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Astronomers discover South Pole Wall spanning 1.4 billion light-years
Even though many astronomers have discovered what seems to be thousands of cosmic entities over the years, there is still so much more to find in the universe. One example of which was observed by astronomers, a massive space object that is millions of light-years long.
The team of astronomers led by Daniel Pomerade of France’s Paris-Saclay University discovered what is referred to as the South Pole Wall. With the use of a galaxy database called Cosmicflow-3, they found that this celestial object spans 1.4 billion light-years across space. The South Pole Wall is also referred to by researchers as a cosmic filament or a thread-like formation made up of galaxies that are connected by each other’s gravity.
The researchers found this cosmic filament 500 million light-years beyond the Milky Way galaxy. Their study on this subject was published in The Astrophysical Journal, and they noted that this was the largest cosmic object found that was close by. The South Pole Wall is similar in size to the Sloan Great Wall filament, which measures 1.38 billion light-years across space. The biggest entity that is similar to these “walls” is the Hercules-Corona Borealis Great Wall that measures around 9.7 billion light-years across.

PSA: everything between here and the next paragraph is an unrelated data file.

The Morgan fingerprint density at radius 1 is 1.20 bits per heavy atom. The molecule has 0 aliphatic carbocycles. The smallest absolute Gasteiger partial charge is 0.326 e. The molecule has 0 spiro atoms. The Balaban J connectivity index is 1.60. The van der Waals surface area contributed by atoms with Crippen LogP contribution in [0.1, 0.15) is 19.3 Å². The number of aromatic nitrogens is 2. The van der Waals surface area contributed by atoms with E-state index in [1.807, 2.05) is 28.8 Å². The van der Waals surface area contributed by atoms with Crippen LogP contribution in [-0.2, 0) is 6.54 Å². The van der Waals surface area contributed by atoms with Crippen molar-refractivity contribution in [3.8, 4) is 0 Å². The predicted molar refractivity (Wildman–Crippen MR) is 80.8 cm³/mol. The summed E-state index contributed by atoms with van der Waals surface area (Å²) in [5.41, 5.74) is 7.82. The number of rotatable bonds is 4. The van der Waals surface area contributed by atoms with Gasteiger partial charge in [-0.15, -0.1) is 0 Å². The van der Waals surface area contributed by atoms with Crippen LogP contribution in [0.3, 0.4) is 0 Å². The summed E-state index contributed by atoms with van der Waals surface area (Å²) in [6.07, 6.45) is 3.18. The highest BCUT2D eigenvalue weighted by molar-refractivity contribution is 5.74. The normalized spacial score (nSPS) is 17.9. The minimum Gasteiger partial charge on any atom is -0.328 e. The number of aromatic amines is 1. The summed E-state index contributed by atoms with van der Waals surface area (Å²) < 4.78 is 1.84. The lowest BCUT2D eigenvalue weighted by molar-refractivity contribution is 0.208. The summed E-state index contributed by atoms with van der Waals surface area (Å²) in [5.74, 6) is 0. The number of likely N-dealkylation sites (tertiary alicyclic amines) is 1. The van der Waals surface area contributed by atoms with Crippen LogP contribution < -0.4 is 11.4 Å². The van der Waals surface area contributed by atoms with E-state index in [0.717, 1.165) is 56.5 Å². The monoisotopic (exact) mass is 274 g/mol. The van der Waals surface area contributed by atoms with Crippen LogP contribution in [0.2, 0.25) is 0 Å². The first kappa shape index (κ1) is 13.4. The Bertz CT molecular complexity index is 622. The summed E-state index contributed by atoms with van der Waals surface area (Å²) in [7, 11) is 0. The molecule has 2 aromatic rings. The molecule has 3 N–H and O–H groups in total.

According to the researchers, “We will not be certain of its full extent, nor whether it is unusual until we map the Universe on a significantly grander scale,” noting that they have yet to determine the entire length of the South Pole Wall.
Meanwhile, NASA and ESA’s Hubble Space Telescope was able to capture a young star formation 1,400 light-years from Earth. The star formation is referred to as NGC 672, but astronomers noticed something unusual about the space object, as there appeared to be a strange, bat-like shadow looming over it while it feeds on a cloud of gas and dust.
The wings of the “bat shadow” also make it look like it was flapping, making it an interesting sight to see.
“The star is called NGC 672 and the shadow feature was nicknamed the “Bat Shadow” because it resembles a pair of wings. The nickname turned out to be unexpectedly appropriate because now the wings appear to be flapping!” said NASA of the discovery.